Pyroclastic surges are low density flows of pyroclastic material. The reason they are low density is because they lack a high concentration of particles and contain a lot of gases. These flows are very turbulent and fast. They over top high topographic features and are not confined to valleys. However, this type of flow usually does not travel as far as a pyroclastic flow. It can travel up to at least 10 kilometres from the source (Scott, 1989).
A pyroclastic surge, which can top out at 290 mph, with a high temperature of 1,830 Â°F. It is a fluidized mass of turbulent gas and rock fragments which is ejected during some volcanic eruptions.
A base surge is usually formed when the volcano initially starts to erupt from the base of the eruption column as it collapses. It usually does not travel greater than 10 kilometres from its source. A ground surge usually forms at the base of a pyroclastic flow.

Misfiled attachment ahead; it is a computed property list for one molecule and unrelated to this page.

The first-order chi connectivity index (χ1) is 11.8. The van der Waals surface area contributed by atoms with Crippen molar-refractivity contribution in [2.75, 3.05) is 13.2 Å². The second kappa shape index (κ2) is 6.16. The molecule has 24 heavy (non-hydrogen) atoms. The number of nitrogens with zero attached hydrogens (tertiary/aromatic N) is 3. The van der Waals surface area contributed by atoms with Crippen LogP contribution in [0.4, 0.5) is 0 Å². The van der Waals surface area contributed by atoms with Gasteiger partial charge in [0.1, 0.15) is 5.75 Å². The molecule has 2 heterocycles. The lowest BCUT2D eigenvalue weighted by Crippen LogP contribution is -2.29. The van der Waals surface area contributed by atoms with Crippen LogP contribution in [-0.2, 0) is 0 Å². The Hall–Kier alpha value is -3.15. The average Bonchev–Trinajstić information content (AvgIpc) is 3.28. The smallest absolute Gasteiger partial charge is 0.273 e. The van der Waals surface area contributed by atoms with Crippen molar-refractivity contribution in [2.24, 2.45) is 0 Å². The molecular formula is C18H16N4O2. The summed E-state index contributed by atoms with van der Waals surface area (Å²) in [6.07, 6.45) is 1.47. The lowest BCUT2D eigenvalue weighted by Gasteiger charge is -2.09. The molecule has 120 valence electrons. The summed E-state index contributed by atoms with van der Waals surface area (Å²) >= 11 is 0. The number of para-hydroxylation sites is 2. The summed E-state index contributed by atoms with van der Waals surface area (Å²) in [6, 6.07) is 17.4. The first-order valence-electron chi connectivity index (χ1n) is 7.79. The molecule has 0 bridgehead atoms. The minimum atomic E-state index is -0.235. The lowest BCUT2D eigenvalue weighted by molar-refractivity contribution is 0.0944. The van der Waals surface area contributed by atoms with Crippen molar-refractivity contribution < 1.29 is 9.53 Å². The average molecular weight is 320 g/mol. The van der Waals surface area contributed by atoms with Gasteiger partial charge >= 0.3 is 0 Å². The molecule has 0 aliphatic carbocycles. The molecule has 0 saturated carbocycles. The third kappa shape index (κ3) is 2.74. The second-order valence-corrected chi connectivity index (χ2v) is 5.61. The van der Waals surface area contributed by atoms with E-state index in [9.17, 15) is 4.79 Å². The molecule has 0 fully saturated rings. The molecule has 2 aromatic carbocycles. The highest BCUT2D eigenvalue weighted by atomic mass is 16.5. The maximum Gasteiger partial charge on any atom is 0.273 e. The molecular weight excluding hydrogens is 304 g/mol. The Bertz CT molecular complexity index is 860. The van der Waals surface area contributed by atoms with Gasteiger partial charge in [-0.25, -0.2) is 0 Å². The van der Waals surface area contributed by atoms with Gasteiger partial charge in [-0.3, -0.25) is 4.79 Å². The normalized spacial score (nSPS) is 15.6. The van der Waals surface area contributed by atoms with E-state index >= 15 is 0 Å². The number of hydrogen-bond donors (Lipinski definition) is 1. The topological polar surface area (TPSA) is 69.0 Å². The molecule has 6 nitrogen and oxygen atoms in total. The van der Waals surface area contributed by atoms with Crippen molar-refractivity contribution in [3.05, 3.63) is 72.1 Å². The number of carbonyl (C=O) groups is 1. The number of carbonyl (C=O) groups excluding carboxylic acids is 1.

An ash cloud surge forms when the eruption column is neither buoying material upward by convection or collapsing. Such deposits can be formed before, after, and during, the formation of pyroclastic flows (Francis, 1989).
These surges are very hazardous. Such surges can bury, burn, and destroy things upon impact. These surges contain lots of gases that can asphyxiate people. Many people have been killed by pyroclastic surges. Probably the greatest number of people killed was in 1902 near Mount Pelee in the town of St. Pierre when 30,000 people lost their lives (Scott, 1989).